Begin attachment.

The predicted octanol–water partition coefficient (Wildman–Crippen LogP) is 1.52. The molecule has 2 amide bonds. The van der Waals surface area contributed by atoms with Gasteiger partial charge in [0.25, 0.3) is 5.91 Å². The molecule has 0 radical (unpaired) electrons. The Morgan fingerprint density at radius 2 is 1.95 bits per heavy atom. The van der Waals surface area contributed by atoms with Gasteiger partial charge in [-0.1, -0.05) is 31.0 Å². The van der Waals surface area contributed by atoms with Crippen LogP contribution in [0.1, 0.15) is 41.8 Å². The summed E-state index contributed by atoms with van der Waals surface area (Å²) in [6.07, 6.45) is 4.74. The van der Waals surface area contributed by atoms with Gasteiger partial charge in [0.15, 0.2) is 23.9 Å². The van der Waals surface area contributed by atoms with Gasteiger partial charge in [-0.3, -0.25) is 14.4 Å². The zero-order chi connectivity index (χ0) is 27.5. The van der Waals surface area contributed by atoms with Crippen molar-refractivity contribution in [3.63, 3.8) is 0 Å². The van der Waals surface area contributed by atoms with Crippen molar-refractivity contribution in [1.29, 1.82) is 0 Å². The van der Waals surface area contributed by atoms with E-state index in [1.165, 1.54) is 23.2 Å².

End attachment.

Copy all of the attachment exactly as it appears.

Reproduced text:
The predicted octanol–water partition coefficient (Wildman–Crippen LogP) is 1.52. The molecule has 2 amide bonds. The van der Waals surface area contributed by atoms with Gasteiger partial charge in [0.25, 0.3) is 5.91 Å². The molecule has 0 radical (unpaired) electrons. The Morgan fingerprint density at radius 2 is 1.95 bits per heavy atom. The van der Waals surface area contributed by atoms with Gasteiger partial charge in [-0.1, -0.05) is 31.0 Å². The van der Waals surface area contributed by atoms with Crippen LogP contribution in [0.1, 0.15) is 41.8 Å². The summed E-state index contributed by atoms with van der Waals surface area (Å²) in [6.07, 6.45) is 4.74. The van der Waals surface area contributed by atoms with Gasteiger partial charge in [0.15, 0.2) is 23.9 Å². The van der Waals surface area contributed by atoms with Gasteiger partial charge in [-0.3, -0.25) is 14.4 Å². The zero-order chi connectivity index (χ0) is 27.5. The van der Waals surface area contributed by atoms with Crippen molar-refractivity contribution in [3.63, 3.8) is 0 Å². The van der Waals surface area contributed by atoms with Crippen molar-refractivity contribution in [1.29, 1.82) is 0 Å². The van der Waals surface area contributed by atoms with E-state index in [1.165, 1.54) is 23.2 Å².